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The Daily Wildcat

The Daily Wildcat


    Tucson to walk to raise mental health awareness

    Peter Likins
    Peter Likins

    The National Alliance on Mental Illness will hold a five-kilometer walk tomorrow to raise awareness and money for mental health issues, with a former UA president co-chairing the event.

    Former UA president Peter Likins will be co-chairing the walk with his wife Patricia. Likins, whose son suffered from a mental illness, has become involved in community efforts to raise awareness of mental illness, such as speaking to medical students and police trainees about those with mental illness and their families.

    “”I try to help dispel some of the mythology that surrounds mental illness and pass the kind of stigma that my son felt,”” Likins said.

    The purpose of NAMI, a national nonprofit organization, is to educate people about mental illness, provide support for those suffering from mental illness and their families, advocate for providing treatment and services, and increase the amount of money allotted in insurance for mental health purposes, said Alexis O’Brien, media relations associate for NAMI.

    Many insurance companies offer separate amounts of coverage for physical health and mental health related medical costs. Often, the coverage provided for mental health is significantly less than that provided for physical health issues. NAMI is seeking to increase the amount allotted for mental health related costs, said Laura Schenk, a nursing senior and president of the UA chapter of NAMI.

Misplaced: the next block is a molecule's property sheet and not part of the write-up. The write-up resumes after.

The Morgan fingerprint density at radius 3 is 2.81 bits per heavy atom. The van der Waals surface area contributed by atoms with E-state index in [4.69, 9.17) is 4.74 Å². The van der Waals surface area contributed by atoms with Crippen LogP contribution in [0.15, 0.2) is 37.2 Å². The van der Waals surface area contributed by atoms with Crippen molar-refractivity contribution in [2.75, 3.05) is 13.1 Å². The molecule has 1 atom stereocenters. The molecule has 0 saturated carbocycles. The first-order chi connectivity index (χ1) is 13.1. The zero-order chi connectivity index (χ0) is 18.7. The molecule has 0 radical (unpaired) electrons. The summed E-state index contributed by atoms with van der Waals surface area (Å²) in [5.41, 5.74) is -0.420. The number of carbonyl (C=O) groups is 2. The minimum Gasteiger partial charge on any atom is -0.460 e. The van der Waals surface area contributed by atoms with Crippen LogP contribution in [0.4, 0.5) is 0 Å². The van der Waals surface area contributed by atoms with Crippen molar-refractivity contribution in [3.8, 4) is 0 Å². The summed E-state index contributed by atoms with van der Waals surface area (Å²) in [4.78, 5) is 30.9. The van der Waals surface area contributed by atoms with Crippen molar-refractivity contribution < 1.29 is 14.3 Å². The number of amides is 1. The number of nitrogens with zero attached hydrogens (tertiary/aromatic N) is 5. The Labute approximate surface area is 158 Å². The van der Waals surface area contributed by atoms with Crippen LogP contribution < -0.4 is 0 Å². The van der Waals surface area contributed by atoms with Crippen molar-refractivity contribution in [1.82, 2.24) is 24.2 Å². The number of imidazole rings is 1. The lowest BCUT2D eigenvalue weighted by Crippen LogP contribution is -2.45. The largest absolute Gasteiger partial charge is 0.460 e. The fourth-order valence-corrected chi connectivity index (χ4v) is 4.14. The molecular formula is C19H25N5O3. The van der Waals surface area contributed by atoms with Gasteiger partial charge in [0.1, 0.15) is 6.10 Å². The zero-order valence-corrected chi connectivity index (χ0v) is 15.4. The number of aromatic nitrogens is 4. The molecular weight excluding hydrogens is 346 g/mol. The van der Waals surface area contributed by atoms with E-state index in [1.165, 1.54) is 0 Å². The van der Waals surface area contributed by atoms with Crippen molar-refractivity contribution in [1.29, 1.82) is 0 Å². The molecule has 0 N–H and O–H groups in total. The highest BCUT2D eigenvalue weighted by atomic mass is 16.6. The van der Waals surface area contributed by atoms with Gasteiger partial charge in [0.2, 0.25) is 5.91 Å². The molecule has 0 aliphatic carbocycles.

All of NAMI’s programming, including medical services and community awareness events, is offered free of charge, said Schenk.

    This year, NAMI will host 70 walks in locations throughout the United States to fund raise and increase community awareness of mental health issues. Tomorrow’s walk in Tucson will be the first one to take place in the nation this year, said H. Clarke Romans, executive director of NAMI Southern Arizona.

    About 1,000 people have already registered for the walk and around $80,000 has been raised for NAMI Southern Arizona. Their goal is to raise $100,000, Romans said. The exact number of participants and money raised will not be known until the day of the walk, he said.

    The profits raised will be used for local programming in the Southern Arizona community, Schenk said. The walk will be held at Kino Veterans Memorial Park and will begin at 9 a.m.

    “”A lot of people don’t know that something like this exists,”” Schenk said. “”We want to show Tucson who we are and get people thinking about mental health rights.””

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